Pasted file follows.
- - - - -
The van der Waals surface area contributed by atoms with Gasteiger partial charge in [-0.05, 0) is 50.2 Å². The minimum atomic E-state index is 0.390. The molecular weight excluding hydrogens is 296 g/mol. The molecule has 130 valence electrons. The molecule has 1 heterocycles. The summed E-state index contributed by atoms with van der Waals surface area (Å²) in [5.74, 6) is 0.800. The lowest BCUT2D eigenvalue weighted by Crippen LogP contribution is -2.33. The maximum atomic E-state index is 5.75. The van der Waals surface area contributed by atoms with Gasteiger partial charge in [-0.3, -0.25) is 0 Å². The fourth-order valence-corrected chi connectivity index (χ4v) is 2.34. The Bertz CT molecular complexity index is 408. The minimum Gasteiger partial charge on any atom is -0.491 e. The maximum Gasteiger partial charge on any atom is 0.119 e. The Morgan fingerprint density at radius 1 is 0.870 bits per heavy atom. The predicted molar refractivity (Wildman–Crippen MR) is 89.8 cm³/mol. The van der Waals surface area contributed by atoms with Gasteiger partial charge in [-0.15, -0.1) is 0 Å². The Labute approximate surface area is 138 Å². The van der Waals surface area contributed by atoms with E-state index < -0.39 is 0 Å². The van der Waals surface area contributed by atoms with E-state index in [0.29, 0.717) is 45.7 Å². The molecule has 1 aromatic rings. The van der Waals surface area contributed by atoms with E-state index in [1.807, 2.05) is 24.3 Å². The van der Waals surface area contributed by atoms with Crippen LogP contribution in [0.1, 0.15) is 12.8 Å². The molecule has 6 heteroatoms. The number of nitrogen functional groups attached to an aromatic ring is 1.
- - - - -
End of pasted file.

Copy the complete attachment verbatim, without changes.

The van der Waals surface area contributed by atoms with Gasteiger partial charge in [-0.05, 0) is 50.2 Å². The minimum atomic E-state index is 0.390. The molecular weight excluding hydrogens is 296 g/mol. The molecule has 130 valence electrons. The molecule has 1 heterocycles. The summed E-state index contributed by atoms with van der Waals surface area (Å²) in [5.74, 6) is 0.800. The lowest BCUT2D eigenvalue weighted by Crippen LogP contribution is -2.33. The maximum atomic E-state index is 5.75. The van der Waals surface area contributed by atoms with Gasteiger partial charge in [-0.3, -0.25) is 0 Å². The fourth-order valence-corrected chi connectivity index (χ4v) is 2.34. The Bertz CT molecular complexity index is 408. The minimum Gasteiger partial charge on any atom is -0.491 e. The maximum Gasteiger partial charge on any atom is 0.119 e. The Morgan fingerprint density at radius 1 is 0.870 bits per heavy atom. The predicted molar refractivity (Wildman–Crippen MR) is 89.8 cm³/mol. The van der Waals surface area contributed by atoms with Gasteiger partial charge in [-0.15, -0.1) is 0 Å². The Labute approximate surface area is 138 Å². The van der Waals surface area contributed by atoms with E-state index < -0.39 is 0 Å². The van der Waals surface area contributed by atoms with E-state index in [0.29, 0.717) is 45.7 Å². The molecule has 1 aromatic rings. The van der Waals surface area contributed by atoms with E-state index in [1.807, 2.05) is 24.3 Å². The van der Waals surface area contributed by atoms with Crippen LogP contribution in [0.1, 0.15) is 12.8 Å². The molecule has 6 heteroatoms. The number of nitrogen functional groups attached to an aromatic ring is 1.